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Volume 27 Issue 2 - November 2021

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  • November
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Live events on the up and up while creative live-and livestreamed hybrids continue to shine. October All-star Sondheim's Follies at Koerner Hall headlines the resurgence; Zoprana Sadiq brings MixTape to Crow's Theatre; Stewart Goodyear and Jan Lisiecki bring piano virtuosity back indoors; Toronto Mendelssohn Choir's J-S Vallee in action; TSO finds itself looking at 60 percent capacities ahead of schedule. All this and more as we we complete our COVID-13 -- a baker's dozen of issues since March 2020. Available here in flipthrough, and on stands commencing this weekend.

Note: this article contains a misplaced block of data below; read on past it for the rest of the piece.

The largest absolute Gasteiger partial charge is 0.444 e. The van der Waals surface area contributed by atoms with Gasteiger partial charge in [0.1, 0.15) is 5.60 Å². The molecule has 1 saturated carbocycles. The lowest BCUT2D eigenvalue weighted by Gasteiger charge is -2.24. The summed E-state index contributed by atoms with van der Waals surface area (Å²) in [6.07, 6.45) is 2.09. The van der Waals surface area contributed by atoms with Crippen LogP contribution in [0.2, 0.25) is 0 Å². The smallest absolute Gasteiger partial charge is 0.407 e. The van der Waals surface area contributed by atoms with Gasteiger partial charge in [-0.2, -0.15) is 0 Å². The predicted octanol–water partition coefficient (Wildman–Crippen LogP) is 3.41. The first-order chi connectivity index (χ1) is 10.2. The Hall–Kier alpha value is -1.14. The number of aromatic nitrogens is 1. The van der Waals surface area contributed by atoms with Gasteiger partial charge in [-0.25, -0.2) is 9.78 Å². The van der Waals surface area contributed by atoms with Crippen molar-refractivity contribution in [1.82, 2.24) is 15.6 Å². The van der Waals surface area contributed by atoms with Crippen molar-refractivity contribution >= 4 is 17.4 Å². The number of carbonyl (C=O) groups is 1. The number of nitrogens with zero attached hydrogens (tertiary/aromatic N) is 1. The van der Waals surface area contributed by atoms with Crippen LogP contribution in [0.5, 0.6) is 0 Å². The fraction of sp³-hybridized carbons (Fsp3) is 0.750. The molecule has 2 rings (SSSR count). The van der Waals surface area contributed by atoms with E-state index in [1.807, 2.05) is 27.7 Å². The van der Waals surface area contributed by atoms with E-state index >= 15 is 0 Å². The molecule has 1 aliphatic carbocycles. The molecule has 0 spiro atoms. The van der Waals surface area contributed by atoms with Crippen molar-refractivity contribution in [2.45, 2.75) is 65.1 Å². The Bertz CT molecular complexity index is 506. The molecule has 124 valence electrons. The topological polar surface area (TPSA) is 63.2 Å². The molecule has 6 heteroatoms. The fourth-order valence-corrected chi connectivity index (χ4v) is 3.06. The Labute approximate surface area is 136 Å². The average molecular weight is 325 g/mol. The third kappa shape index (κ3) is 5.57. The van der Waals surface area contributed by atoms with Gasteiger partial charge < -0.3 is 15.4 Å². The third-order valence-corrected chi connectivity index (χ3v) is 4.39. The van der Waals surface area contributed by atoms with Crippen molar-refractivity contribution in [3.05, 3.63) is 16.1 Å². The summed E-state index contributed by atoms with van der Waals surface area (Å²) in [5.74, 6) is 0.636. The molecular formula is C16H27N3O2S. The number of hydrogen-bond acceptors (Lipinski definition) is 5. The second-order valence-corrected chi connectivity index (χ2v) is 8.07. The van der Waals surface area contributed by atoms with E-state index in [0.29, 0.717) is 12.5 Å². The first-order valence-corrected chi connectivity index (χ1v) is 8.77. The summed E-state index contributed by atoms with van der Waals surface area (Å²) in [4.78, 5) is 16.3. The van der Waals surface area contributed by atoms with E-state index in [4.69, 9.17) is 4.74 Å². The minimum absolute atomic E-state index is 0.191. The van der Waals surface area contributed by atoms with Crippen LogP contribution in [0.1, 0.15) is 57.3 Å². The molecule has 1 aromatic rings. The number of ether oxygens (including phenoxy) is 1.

Mary LaRose, a